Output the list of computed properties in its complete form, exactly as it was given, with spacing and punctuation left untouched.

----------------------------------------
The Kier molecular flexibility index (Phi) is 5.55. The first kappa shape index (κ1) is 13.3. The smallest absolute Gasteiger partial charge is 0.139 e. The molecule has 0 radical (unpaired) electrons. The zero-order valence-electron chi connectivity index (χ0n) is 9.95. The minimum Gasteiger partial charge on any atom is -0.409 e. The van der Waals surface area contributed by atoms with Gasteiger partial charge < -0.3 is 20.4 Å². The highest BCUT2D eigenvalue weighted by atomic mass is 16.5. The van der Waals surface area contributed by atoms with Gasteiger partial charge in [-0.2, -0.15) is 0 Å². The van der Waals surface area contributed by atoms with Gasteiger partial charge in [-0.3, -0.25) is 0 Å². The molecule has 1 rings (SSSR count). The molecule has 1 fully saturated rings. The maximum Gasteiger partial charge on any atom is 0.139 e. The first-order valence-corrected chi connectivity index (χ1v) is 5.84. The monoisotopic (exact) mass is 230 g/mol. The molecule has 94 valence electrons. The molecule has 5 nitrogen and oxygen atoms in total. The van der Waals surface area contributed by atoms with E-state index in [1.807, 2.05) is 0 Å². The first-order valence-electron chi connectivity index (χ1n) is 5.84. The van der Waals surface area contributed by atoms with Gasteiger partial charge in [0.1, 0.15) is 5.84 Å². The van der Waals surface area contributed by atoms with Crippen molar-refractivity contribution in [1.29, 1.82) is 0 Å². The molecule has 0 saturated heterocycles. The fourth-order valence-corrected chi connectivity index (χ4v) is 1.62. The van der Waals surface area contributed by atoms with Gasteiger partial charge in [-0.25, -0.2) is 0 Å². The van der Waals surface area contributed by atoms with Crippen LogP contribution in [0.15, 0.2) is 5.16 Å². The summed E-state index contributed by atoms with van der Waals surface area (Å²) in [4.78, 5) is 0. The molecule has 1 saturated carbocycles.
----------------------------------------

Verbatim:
The Kier molecular flexibility index (Phi) is 5.55. The first kappa shape index (κ1) is 13.3. The smallest absolute Gasteiger partial charge is 0.139 e. The molecule has 0 radical (unpaired) electrons. The zero-order valence-electron chi connectivity index (χ0n) is 9.95. The minimum Gasteiger partial charge on any atom is -0.409 e. The van der Waals surface area contributed by atoms with Gasteiger partial charge < -0.3 is 20.4 Å². The highest BCUT2D eigenvalue weighted by atomic mass is 16.5. The van der Waals surface area contributed by atoms with Gasteiger partial charge in [-0.2, -0.15) is 0 Å². The van der Waals surface area contributed by atoms with Gasteiger partial charge in [-0.3, -0.25) is 0 Å². The molecule has 1 rings (SSSR count). The molecule has 1 fully saturated rings. The maximum Gasteiger partial charge on any atom is 0.139 e. The first-order valence-corrected chi connectivity index (χ1v) is 5.84. The monoisotopic (exact) mass is 230 g/mol. The molecule has 94 valence electrons. The molecule has 5 nitrogen and oxygen atoms in total. The van der Waals surface area contributed by atoms with E-state index in [1.807, 2.05) is 0 Å². The first-order valence-electron chi connectivity index (χ1n) is 5.84. The van der Waals surface area contributed by atoms with Gasteiger partial charge in [0.1, 0.15) is 5.84 Å². The van der Waals surface area contributed by atoms with Crippen molar-refractivity contribution in [1.29, 1.82) is 0 Å². The molecule has 0 saturated heterocycles. The fourth-order valence-corrected chi connectivity index (χ4v) is 1.62. The van der Waals surface area contributed by atoms with Gasteiger partial charge in [-0.25, -0.2) is 0 Å². The van der Waals surface area contributed by atoms with Crippen LogP contribution in [0.15, 0.2) is 5.16 Å². The summed E-state index contributed by atoms with van der Waals surface area (Å²) in [4.78, 5) is 0. The molecule has 1 saturated carbocycles.